Flexibility is the name of the game for students who return to full-time classes on Centre College’s new block schedule in fall 2020.
Centre College, located in Kentucky, will divide its traditional 13-week, four-course academic term into two blocks of two courses that will run for six weeks and two days.
“While our hope is for in-person instruction for all of fall 2020, the CentreBlocks schedules will enable us to offer any combination of in-person and remote learning in response to the public health situation,” says Alex McAllister, associate dean of the college. “It allows us to be nimble and adaptive.”
The first block will begin on Aug. 26, five days earlier than previously planned, and end Oct. 13. There will be a week-long break before the second block begins on Oct. 21. The 90-minute courses will meet five days a week.
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Professors will be able to meet with their students more often as they will be teaching fewer students in each block, McAllister adds.
“From a student perspective, taking only two courses at a time means less mental shifting among subjects, which should reduce stress and help both first-year and current students more easily transition into a new academic year,” McAllister says.
Fall 2020: Online classes or in-person?
Centre expects to decide by mid-summer whether fall 2020 courses will be in-person or remote. The block schedule will allow the college to shift, in either direction, toward more in-person or toward more online classes.
“The clear intention of Centre College is to be open for the entire 2020-2021 academic year,” Centre President John Roush said in a statement. “Though it is understood that we will do so in ways, following broader guidelines and recommendations, that protect our students, faculty and staff, as well as the larger Danville and Boyle County community.”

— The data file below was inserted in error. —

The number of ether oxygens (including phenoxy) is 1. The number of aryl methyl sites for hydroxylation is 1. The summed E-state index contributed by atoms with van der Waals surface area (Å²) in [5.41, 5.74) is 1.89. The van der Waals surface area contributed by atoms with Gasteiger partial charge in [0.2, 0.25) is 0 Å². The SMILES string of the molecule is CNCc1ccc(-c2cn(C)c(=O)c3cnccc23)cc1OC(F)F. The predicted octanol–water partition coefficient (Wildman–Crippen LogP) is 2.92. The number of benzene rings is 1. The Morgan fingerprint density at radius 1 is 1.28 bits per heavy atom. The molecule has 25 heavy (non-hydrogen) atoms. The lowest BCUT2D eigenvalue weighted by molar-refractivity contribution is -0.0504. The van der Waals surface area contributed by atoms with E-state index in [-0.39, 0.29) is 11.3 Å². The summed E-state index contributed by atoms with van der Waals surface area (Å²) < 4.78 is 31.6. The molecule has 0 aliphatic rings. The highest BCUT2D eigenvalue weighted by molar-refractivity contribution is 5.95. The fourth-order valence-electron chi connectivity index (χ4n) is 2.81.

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The block schedule idea came out of weekly discussions being held by deans in the Associated Colleges of the South (of which Centre College is a member) to share ideas for adapting to the COVID-crisis, says Ellen Goldey, Centre’s vice president for academic affairs and dean of the college.
The college is modeling the courses on its accelerated CentreTerms, which are three-week “block-style” courses held each January. The schedule also jibes with a small residential college’s approach to academics, alumni, athletics and student life, Goldey says.
“The primary driver of a decision to have in-person classes this fall is the ability to preserve the health and well-being of our people—students, staff and faculty,” Goldey says. “We’re thinking about how best to morph our standard practices to adapt to the new realities imposed by COVID, and we’re looking to national and state-level leaders for expertise and guidance to inform our decision-making process.”
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